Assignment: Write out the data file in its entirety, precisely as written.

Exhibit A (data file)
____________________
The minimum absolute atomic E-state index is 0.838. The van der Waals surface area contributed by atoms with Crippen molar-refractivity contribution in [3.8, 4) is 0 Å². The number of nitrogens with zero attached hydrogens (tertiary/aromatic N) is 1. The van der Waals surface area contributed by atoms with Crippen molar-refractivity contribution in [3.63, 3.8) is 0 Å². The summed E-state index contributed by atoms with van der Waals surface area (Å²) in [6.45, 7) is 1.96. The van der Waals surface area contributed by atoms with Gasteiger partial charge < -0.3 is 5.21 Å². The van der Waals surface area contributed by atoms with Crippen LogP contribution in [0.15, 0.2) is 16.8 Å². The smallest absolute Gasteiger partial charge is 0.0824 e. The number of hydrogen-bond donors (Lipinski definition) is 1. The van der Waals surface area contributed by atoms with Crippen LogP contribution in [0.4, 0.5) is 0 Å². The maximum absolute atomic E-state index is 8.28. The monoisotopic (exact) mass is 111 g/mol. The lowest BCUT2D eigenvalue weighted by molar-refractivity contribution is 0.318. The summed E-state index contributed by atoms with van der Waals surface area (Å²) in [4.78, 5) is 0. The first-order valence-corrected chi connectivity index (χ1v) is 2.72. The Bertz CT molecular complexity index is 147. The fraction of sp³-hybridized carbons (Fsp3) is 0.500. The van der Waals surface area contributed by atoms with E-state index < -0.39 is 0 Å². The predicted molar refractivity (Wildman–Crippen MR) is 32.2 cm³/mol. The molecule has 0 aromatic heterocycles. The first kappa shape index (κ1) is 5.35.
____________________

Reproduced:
The minimum absolute atomic E-state index is 0.838. The van der Waals surface area contributed by atoms with Crippen molar-refractivity contribution in [3.8, 4) is 0 Å². The number of nitrogens with zero attached hydrogens (tertiary/aromatic N) is 1. The van der Waals surface area contributed by atoms with Crippen molar-refractivity contribution in [3.63, 3.8) is 0 Å². The summed E-state index contributed by atoms with van der Waals surface area (Å²) in [6.45, 7) is 1.96. The van der Waals surface area contributed by atoms with Gasteiger partial charge < -0.3 is 5.21 Å². The van der Waals surface area contributed by atoms with Crippen LogP contribution in [0.15, 0.2) is 16.8 Å². The smallest absolute Gasteiger partial charge is 0.0824 e. The number of hydrogen-bond donors (Lipinski definition) is 1. The van der Waals surface area contributed by atoms with Crippen LogP contribution in [0.4, 0.5) is 0 Å². The maximum absolute atomic E-state index is 8.28. The monoisotopic (exact) mass is 111 g/mol. The lowest BCUT2D eigenvalue weighted by molar-refractivity contribution is 0.318. The summed E-state index contributed by atoms with van der Waals surface area (Å²) in [4.78, 5) is 0. The first-order valence-corrected chi connectivity index (χ1v) is 2.72. The Bertz CT molecular complexity index is 147. The fraction of sp³-hybridized carbons (Fsp3) is 0.500. The van der Waals surface area contributed by atoms with E-state index < -0.39 is 0 Å². The predicted molar refractivity (Wildman–Crippen MR) is 32.2 cm³/mol. The molecule has 0 aromatic heterocycles. The first kappa shape index (κ1) is 5.35.